In this guide, you’ll learn about FAFSA for beginners.
It’s time to pay for college and your first step is FAFSA. If you’re new to applying for financial aid to afford college, you probably have a lot of questions. The more you know about the process the less stress you’ll experience.
What is FAFSA?
FAFSA stands for the Free Application for Federal Student Aid. It’s used to apply for federal student aid, such as federal grants, loans, and work-study. It’s also used by colleges and universities to determine eligibility for financial need scholarships and grants.
The FAFSA is a form that must be completed annually to help determine your eligibility for federal student aid. The information provided on this form is used to determine the student’s expected family contribution (EFC), which allows financial aid offices to identify the types of aid the student might be eligible to receive.
Getting help with FAFSA
Before explaining how to complete FAFSA, I want you to know you can get assistance.
- High school: the best place to start is with your high school guidance counselor. You might find it beneficial to include your counselor in this process as they’ve been through it many times before.
- College and applying for your second year: consult with your financial aid office for support in properly filling out FAFSA.
- If you have access to an accountant, request a meeting with your parent’s accountant who can help maximize the potential financial aid package.
How to File and Submit FAFSA
FAFSA must be completed for each academic year. This means you’ll need to complete FAFSA for each year you plan to attend school and need financial aid.
Every student must complete FAFSA for every year you plan to attend college to be eligible for financial aid. If you’re entering your first year of college, you’ll complete FAFSA while you complete college applications. When in college, you must remember to complete and submit your FAFSA each and every year to continue receiving aid. A really great resource is the US Department of Education’s Financial Aid website.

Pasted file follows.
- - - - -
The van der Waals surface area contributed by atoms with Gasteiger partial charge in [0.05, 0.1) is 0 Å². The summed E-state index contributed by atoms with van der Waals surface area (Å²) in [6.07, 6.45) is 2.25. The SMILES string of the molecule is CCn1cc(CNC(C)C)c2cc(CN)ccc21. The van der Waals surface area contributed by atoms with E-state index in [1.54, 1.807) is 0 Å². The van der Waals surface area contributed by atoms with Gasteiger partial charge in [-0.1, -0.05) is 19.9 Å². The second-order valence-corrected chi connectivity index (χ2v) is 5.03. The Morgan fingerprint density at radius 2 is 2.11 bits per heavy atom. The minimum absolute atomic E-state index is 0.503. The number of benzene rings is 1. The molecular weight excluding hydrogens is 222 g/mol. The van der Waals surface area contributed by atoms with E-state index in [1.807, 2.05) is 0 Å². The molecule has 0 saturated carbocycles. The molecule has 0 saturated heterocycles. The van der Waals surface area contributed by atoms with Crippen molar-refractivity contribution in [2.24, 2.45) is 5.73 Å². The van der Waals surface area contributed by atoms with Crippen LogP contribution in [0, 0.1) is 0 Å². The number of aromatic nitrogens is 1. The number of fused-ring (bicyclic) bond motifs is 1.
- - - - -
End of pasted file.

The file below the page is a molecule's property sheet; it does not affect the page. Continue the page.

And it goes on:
There are three ways to complete a FAFSA:
- Online at financial aid website (recommended method for applying)
- Paper FAFSA (request a copy by calling 1-800-4-FED-AID [1-800-433-3243]).
- Apply directly through your college, university, or career school. You should check with the financial aid administrator at the school you are interested in attending to see if the school can assist you with your application.
Use the instructions in this guide to help you complete the application process. If you are online and need additional assistance with a particular question, you can use the online help found in the “Help and Hints” box on the right-hand side of the screen for each question you answer.
The application deadline is June 30th, but you’ll want to submit your FAFSA as soon as possible. The financial aid process begins on October 1st. The sooner you submit your application the higher likelihood of getting a better financial aid package.
Applying Online is Recommended
- FAFSA on the Web has built-in help to guide you through the application process. You will use a Federal Student Aid (FSA) ID to sign in to your account and electronically sign your application
- Skip logic in FAFSA on the Web guides you to answer key questions and may allow you to skip other questions and complete the application faster.
- The schools you list on your application will receive your processed information faster.
How to Get an FSA ID